Magic. It’s a core component of fantasy, but is often unevenly distributed and developed. On the outset, this seems sensical, until you dig into it a bit. At that point, other disparities and issues come into sharp relief. So this is a short post on decolonizing magic.
“Decolonizing? How can magic be colonial? I thought every culture has mystic traditions?” is the series of questions that some are no doubt asking immediately. And with good cause. After all, the bulk of cultures and civilizations I’m aware of have had some form of mystical or magical belief system at one point or another. However, that’s not the type of colonialism I’m talking about today. In this case, it’s the colonialism that acts to oppress through access to resources. And this will become clear as this post develops.
Magic in many RPG’s is inherently colonial, unevenly distributed, and more often than not advantages white or European coded groups in game over POC groups. How? Fantasy magic, such as fireballs, prismatic spheres, fly spells and so on are coded as culturally “white” forms of magic; and said coded groups often have the widest selection of magic arts and styles to draw on. Meanwhile, POC coded groups often have magic that is intensely limited through thematic means (only elemental magics for example), and/or have magic abilities and capabilities loosely based on those ascribed to their real world analogues (rainmakers, witch doctors etc…) that are typically desperately inferior or useless in the larger world setting.
How is this colonial? Well, when POC analogues often have their magic thematically or historically/culturally limited, and white’s coded groups don’t nearly as often; that’s colonialism in action. It’s denying equal access to a resource, and applying different criteria to groups based on their cultural coding for how they can use it. Europe’s historical/cultural magic mythology was not filled with fireball blasting; it was a lot of potions, singing, smithing, symbol carving, and mystic bureaucracy. However, through the medium of popular media, we now associate D&D style fantasy magic with white coded groups.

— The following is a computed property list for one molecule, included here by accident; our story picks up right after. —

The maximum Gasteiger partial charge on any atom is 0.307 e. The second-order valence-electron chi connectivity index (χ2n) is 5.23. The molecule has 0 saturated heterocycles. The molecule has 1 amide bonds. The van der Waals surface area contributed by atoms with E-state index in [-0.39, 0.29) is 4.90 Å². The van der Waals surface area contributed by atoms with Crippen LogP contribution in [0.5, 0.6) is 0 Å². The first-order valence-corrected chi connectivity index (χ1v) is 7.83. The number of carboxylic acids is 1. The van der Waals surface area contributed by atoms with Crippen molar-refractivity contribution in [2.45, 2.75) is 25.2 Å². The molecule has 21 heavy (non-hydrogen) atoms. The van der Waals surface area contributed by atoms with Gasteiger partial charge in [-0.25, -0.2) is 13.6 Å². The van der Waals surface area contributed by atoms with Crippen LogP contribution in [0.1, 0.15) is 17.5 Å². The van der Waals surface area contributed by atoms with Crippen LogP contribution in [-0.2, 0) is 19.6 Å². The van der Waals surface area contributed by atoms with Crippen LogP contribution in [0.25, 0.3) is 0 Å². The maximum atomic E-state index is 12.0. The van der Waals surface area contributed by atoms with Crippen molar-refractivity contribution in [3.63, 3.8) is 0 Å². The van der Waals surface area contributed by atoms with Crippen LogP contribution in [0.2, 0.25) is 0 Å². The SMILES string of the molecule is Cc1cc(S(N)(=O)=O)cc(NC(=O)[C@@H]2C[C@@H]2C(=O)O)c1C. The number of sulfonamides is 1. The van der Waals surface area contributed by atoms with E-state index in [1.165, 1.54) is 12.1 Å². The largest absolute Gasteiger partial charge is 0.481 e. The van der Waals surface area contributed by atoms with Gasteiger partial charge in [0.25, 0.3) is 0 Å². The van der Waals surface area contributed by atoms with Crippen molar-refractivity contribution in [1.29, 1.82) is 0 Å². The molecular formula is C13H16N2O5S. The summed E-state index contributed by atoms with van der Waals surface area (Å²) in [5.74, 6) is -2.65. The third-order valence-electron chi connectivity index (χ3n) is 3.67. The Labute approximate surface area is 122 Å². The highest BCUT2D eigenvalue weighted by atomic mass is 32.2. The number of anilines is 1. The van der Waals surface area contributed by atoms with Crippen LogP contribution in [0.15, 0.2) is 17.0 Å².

In game, this has massive effects. Not the least of which is a virtual guarantee that no matter what, the white coded populations in the game world will always be on top. Why? Magical superiority. Mix in that POC groups are more likely to be described as being suspicious of magic, and suddenly things like the Maztica and Horde campaigns’ endings make sense. Those peoples could never overcome the European coded forces they faced, because they never had, and never could have, magical parity. Likewise, POC are more likely to be described as having a fear of, or cultural practice of avoidance of, places of great magic.
So how does one decolonize magic? Foremost, let every group be “fantastic”; in that they aren’t tied to a form of magic based on what their real world analogue is reported to have practiced. If you’re imposing thematic limitations, do it to everyone, and recognize that even with said limits, the people still need to be able to survive in a world where magic exists. This doesn’t mean that every group has to have 100% parity; but it does mean that they have to have developed ways to overcome their magical limitations in meaningful ways. And don’t just slap POC with bizarre taboos around magic and have them be the only ones who take them seriously, while the white/European coded groups get to handwave their taboos away because they’re “enlightened” and can “see the ridiculousness of them”.
Decolonization in gaming is difficult, because so much of gaming is tied up in serious biases and assumptions based on 30+ years of its largest players being able to completely ignore commentary or issue from POC. But simple steps like this, just letting POC have access to magic and the same agency to develop it, is a shift in the right direction.